Show People: Lord Reith in drainpipes: Jools Holland

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The Independent Culture
JOOLS HOLLAND is 36. He lives in London - Blackheath, to be precise - with two pianos, his second partner, a child, a step-child, a healthy attitude, clean bottom, clean nose, and . . . errm . . .

Quite a lot of Jools Holland's conversation works like this - starting almost officiously informative, then straying off the straight and narrow into vaguely wacky territory before losing its sense of direction altogether. It is entertaining, endearing even, though slightly maddening when you come to transcribe it. It has got him into trouble, too - as when he used a four-letter word during a live trail for The Tube. (For younger readers, this was a rather good Friday-teatime pop programme presented by Holland and Paula Yates, in the early days of Channel 4.)

So now he pays a little more attention to what he says. Indeed, for the Saturday- night pop programme he is working on at the moment, the third series of the appealingly eclectic Later with Jools Holland, he is using cue cards for the first time: because, he says, it has a very complicated format, and because he doesn't reckon he's a very good presenter anyway - 'too relaxed'.

If Holland doesn't seem fazed by television, it's probably because he thinks of it as just a sideline: what he really is, in his own estimation, is a musician. He is still thought of as the former keyboards player with Squeeze, though his interests have moved away from the group's friendly, wordy pop. In the early Eighties, when the band temporarily split up, he started his own group, the Millionaires, losing money on the album and subsequent tour. He also started playing with Squeeze's drummer, Gilson Lavis, whom he used to introduce, for a joke, as the Jools Holland Big Band. Holland and Lavis kept gigging, gradually adding a bass, a guitarist, a horn section . . . until, incrementally, it became a genuine big band. Since 1990, this has occupied 75 per cent of his time. Two albums, The A to Z of the Piano and A World of His Own, have sold 'respectably', and the band now resides on Don't Forget Your Toothbrush (as if to pre-empt criticism, Holland points out that you can't just send the players home when they're not on tour; they have to do something).

The Big Band allows Holland to indulge his musical passions - blues and boogie-woogie. He started playing the piano at the age of eight, when his uncle taught him 'St Louis Blues'. The young Holland would pound out the same tune for hours at a time in his grandmother's front room, a few streets away from his parents; apart from brief forays to New York in the Eighties, he's always lived in south-east London, and attributes his pop success to this: 'Most musicians in bands come from suburbs of cities. They all come from Pinner or Dartford - I'm thinking of the Rolling Stones and Elton John - but never from Mayfair or Belgravia or anything.'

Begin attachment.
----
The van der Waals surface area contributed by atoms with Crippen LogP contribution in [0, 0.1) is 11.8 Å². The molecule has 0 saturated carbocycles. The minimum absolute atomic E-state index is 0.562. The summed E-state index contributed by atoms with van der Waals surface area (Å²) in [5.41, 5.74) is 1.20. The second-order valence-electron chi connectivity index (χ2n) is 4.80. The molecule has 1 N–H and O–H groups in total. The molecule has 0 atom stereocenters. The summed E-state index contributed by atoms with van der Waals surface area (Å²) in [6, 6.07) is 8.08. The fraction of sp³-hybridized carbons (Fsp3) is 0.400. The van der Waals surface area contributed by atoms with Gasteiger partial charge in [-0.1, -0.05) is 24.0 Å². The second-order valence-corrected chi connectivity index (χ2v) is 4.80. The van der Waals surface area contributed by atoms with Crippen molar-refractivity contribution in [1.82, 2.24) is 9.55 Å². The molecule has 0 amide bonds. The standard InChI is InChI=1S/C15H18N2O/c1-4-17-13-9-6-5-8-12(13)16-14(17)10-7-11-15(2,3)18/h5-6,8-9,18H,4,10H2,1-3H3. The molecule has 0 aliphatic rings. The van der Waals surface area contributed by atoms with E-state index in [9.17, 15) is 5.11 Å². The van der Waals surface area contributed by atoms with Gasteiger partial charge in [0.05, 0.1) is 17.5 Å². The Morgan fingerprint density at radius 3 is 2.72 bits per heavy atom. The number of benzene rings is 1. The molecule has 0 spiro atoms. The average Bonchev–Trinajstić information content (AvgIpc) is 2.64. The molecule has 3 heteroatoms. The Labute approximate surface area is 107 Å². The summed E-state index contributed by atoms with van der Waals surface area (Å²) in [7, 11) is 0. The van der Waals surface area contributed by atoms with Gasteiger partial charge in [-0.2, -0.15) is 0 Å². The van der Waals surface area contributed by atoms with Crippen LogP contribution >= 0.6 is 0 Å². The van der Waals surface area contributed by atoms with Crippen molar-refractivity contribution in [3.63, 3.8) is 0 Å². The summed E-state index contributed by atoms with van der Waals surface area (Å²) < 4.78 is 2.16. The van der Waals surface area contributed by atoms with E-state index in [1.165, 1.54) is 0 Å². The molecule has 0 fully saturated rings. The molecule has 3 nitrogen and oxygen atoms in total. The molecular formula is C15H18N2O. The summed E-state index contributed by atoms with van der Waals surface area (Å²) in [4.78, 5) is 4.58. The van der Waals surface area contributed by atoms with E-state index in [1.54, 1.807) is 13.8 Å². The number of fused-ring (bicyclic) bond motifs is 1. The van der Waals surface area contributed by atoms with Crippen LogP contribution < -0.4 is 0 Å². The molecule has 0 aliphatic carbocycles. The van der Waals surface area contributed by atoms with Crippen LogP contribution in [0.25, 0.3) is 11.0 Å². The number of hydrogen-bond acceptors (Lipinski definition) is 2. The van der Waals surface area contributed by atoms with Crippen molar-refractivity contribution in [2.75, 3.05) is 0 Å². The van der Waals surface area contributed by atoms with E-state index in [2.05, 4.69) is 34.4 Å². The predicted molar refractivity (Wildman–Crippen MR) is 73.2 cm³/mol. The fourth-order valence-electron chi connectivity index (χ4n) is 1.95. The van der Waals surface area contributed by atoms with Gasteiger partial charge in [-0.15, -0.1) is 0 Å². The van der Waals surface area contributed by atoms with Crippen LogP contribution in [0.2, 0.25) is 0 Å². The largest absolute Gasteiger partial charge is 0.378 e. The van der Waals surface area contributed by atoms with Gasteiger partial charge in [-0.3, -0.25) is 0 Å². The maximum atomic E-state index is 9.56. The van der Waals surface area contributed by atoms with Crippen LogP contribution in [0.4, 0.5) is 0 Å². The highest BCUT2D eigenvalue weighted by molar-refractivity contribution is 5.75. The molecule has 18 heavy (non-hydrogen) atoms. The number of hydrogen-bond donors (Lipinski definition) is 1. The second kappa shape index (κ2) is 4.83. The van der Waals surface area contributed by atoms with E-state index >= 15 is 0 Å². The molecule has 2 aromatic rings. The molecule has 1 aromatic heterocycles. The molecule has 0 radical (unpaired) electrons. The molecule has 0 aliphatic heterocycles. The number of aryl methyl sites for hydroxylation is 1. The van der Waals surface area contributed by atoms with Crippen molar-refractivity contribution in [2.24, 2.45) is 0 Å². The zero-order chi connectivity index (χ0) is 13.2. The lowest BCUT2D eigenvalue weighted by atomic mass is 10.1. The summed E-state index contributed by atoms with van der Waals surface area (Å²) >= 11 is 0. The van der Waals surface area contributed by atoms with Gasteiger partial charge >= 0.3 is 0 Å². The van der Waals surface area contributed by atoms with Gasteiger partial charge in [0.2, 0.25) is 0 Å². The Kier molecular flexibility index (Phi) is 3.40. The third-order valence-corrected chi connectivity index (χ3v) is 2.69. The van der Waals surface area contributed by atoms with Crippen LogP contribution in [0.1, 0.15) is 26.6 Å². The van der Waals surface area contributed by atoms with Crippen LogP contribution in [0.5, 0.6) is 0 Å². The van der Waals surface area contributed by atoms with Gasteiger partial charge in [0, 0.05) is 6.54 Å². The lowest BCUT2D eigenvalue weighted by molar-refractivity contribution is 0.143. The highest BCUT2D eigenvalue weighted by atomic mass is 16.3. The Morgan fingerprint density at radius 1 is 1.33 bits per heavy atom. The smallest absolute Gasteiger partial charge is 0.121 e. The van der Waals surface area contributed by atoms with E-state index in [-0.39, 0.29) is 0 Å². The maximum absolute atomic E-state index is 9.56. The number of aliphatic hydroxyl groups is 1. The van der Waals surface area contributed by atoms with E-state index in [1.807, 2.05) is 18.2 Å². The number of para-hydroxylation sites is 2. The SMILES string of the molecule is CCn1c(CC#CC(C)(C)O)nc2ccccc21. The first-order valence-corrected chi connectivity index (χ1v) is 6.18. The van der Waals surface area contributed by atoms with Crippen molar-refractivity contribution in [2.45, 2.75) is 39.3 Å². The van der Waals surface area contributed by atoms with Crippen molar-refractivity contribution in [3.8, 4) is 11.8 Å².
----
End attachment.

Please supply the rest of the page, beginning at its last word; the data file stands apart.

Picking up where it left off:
He enjoys this sort of theorising. His main interest, apart from old cars, is architecture - practically anything, he says, except Frank Lloyd Wright and Gaudi ('Quite impressive, but you wouldn't want to live in it'). He has a theory about the relationship between the blues, in which the central chords are fourths and fifths, and the proportions adopted by Palladio.

When he'd mastered 'St Louis Blues', he bought a record of Jimmy Yancey, Pete Johnson and Albert Ammons - 'I used to feel as if they were my three great big spiritual uncles' - and tried to play like them. Boogie-woogie, he feels, is an artificial category, but a rolling, striding bass is still his most characteristic mode.

So music occupies his time - and brings in most of his money - but the visibility comes from television. For somebody who claims he isn't very good at it, he has been highly successful.

On The Tube, his informed enthusiasm and heavy irony provided a necessary counterpoint to Paula Yates's breathy flirtatiousness. Later, he made a Channel 4 special, Walking to New Orleans, followed by a programme on the music of Memphis ( Chicago follows shortly). There was also a short-lived BBC revival of Juke Box Jury. And in the mid-Eighties he presented an American show, Sunday Night, which prefigured Later - gifted musicians, playing not miming, in the studio not on video - with the important difference that the US version didn't allow for new talent. When Jools discusses the purpose of Later, he talks about 'informing, educating and entertaining'. He's Lord Reith in drainpipes.

This seriousness - in basic intentions, though not in presentation - stands behind the series' success. Later has established itself as the best rock or pop programme on television. Musicians actually want to appear, even unpaid. The new series will feature the first live gigs in this country by the re-formed Elvis Costello and the Attractions, as well as Traffic, Otis Rush and Dr John ('one of the greatest pianists of all time').

They want to be on because, Holland says, 'they know that it's straight, and that it hasn't got funny items about fashion or they're not going to get squirted with a water pistol'. No doubt these negative virtues work in its favour, but you suspect, too, that for many musicians it has one positive factor on its side: and that is Jools Holland.

'Later with Jools Holland': 10.20pm Sat, BBC2, for seven weeks.

(Photograph omitted)